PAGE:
Erin Simkin/Apple TV+
Jennifer Aniston in “The Morning Show,” Season 3.
“The Morning Show” has the look and polish of a smart, prestige TV show, which makes its detours into stupid situations and implausible corners more frustrating. The third season of the Apple TV+ drama again weaves real-world events into its narrative, but this starrily-cast serial would fare better if it stuck to soap-opera-style fantasy instead of positioning itself as a “Succession” wannabe.
Like that HBO series and Showtime’s “Billions,” mercurial billionaires factor prominently into the latest plot that drives the story this season. Here, billionaire fever arrives in the form of Paul Marks (played by Jon Hamm, who, between this and “Good Omens,” has a near-full streaming plate), a rocket-flying mogul who network honcho Cory Ellison (Billy Crudup, excellent as always) is desperately trying to woo as a buyer for UBA, leveraging his high-powered anchors Alex Levy (Jennifer Aniston) and Bradley Jackson (Reese Witherspoon) to advance that campaign.
The jockeying around the acquisition deal turns out to be the most fertile and satisfying plot in a season that plunges into the high-stakes world of big business, including the fallout from an email hack that risks exposing all sorts of embarrassing company secrets. That plot echoes what happened at Sony in 2014 and provides a credible fictional version of what transpires behind the scenes during a public-relations nightmare.
If only the series could maintain those kinds of highlights. Instead, the writing consistently takes misguided turns into various controversial story lines, including the Jan. 6 insurrection (with Bradley getting caught up in those events), flashing back to the early days of Covid and plunging into the Supreme Court’s decision overturning Roe v. Wade.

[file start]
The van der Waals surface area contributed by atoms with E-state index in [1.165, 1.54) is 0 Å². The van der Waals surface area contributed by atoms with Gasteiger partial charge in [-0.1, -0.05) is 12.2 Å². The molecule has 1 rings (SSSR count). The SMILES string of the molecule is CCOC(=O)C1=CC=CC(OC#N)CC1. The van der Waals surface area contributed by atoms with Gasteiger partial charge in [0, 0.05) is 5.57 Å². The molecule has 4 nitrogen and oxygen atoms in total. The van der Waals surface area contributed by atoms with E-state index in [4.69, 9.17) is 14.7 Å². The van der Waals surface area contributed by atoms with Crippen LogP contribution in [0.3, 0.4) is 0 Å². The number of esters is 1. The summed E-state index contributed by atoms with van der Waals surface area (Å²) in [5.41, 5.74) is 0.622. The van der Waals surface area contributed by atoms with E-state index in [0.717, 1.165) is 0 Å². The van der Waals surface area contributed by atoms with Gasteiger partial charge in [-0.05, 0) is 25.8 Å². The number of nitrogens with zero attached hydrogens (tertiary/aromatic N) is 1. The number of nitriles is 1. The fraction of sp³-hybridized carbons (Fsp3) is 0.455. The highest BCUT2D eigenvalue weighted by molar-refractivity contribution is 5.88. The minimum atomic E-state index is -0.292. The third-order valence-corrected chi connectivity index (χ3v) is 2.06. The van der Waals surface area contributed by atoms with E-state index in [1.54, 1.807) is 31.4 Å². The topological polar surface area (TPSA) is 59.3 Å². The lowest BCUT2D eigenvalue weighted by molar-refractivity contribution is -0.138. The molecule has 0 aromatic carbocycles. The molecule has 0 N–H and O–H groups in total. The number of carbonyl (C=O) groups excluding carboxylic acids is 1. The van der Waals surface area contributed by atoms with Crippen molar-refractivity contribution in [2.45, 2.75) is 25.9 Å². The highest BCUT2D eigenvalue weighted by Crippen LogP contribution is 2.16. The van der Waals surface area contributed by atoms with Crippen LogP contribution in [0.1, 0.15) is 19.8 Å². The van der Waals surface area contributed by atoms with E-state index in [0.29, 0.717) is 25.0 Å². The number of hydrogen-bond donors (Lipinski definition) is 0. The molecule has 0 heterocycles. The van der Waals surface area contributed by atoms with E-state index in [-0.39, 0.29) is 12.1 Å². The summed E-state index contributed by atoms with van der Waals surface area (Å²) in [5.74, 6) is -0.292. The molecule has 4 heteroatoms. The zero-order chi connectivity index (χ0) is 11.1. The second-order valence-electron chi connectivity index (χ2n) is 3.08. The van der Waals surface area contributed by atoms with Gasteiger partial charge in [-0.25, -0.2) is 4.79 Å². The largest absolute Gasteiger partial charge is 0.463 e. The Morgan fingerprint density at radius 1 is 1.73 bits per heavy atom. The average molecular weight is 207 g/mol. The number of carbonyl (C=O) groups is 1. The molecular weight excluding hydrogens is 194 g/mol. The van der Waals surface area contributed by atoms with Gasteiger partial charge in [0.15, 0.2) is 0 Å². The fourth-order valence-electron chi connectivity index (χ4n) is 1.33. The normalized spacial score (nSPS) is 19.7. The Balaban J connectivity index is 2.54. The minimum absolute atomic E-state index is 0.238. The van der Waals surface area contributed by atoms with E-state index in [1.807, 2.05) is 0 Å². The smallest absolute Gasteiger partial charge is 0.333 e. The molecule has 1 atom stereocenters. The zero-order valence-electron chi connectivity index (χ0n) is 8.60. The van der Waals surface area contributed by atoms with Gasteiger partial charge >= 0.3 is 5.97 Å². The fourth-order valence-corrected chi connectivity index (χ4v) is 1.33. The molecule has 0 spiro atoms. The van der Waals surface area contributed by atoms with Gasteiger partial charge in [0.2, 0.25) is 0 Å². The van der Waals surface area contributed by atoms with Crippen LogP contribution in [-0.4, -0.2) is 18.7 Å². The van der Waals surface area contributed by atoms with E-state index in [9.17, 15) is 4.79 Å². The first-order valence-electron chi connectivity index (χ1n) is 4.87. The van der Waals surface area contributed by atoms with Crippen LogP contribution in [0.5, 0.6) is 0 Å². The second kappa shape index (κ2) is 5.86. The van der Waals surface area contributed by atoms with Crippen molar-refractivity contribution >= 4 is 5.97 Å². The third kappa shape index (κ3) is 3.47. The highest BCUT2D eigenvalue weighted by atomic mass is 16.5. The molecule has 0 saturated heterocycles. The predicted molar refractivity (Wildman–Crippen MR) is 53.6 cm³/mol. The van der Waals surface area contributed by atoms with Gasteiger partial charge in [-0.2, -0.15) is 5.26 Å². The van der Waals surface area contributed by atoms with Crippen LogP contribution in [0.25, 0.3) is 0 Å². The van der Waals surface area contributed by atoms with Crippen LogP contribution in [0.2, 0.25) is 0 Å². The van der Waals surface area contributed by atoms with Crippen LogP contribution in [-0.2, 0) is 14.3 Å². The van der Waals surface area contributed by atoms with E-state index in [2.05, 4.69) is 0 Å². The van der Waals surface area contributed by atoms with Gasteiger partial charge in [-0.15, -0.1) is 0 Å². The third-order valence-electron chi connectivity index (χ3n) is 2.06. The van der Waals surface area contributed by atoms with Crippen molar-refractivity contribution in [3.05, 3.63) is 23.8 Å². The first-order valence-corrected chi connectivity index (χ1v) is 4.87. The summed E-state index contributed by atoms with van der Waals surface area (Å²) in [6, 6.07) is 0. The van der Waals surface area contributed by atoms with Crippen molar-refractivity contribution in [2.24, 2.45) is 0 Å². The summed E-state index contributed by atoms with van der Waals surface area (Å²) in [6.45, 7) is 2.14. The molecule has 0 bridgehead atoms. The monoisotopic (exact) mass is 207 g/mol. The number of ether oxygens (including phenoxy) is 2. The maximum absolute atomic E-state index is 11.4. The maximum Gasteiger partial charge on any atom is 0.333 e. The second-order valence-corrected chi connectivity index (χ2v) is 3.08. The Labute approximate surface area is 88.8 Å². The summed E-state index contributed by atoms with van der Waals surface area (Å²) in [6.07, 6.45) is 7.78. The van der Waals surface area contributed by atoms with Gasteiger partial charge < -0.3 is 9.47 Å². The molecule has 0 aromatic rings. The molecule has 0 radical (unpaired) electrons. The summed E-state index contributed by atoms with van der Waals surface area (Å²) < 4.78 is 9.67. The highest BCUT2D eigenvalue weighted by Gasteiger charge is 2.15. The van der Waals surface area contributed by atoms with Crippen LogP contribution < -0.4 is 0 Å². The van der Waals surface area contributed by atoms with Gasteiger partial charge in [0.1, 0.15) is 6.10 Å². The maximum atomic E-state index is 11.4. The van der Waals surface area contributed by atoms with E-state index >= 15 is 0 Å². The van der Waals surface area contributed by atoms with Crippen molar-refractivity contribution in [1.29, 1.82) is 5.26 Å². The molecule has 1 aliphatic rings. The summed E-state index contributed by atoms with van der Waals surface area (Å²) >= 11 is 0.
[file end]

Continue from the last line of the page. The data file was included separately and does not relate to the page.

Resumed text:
Erin Simkin/Apple TV+
Bradley Jackson (Reese Witherspoon) gets swept up in real-world events in the third season of “The Morning Show.”
While those events should provide ripe fodder for dramatic storytelling, the series keeps handling them in over-the-top ways. On abortion, for example, it strains credulity for one of the anchors to be naïve enough to publicly post inflammatory political material about the Supreme Court and then act surprised when that becomes an issue.
The network also continues to produce plenty of awkward at-work relationships, with big personalities and even bigger feelings, including Bradley’s romance with Laura Peterson (Julianna Margulies) and a new and potentially complicated entanglement for Alex.
In a way “The Morning Show” served its purpose out of the starting gate simply by attracting Aniston and Witherspoon (who double as producers), demonstrating that Apple’s then-fledgling streaming service could play in the big leagues in terms of A-list talent.
The result, though, has been a handsome series with a beyond-good cast that doesn’t consistently rise to that level with its inside view of TV news and the corporations that oversee it. While that milieu produced memorable movies of yore, like “Network” and “Broadcast News,” it’s been challenging for series, with Aaron Sorkin’s “The Newsroom” exhibiting savvy about the mechanics of news while getting bogged down by its relationships, before “Succession” knocked it out of the park.
“We can’t fight every battle,” Alex says at one point, which is ironic, since the show derives some of its appeal from simultaneously fighting battles on so many different fronts.
The issue isn’t about the fights “The Morning Show” chooses. But to join top-tier dramas, as opposed to just a breezy diversion, it needs to be smarter about fighting the battles that it does.
“The Morning Show” begins its third season September 13 on Apple TV+. (Disclosure: Lowry’s wife works for a division of Apple.)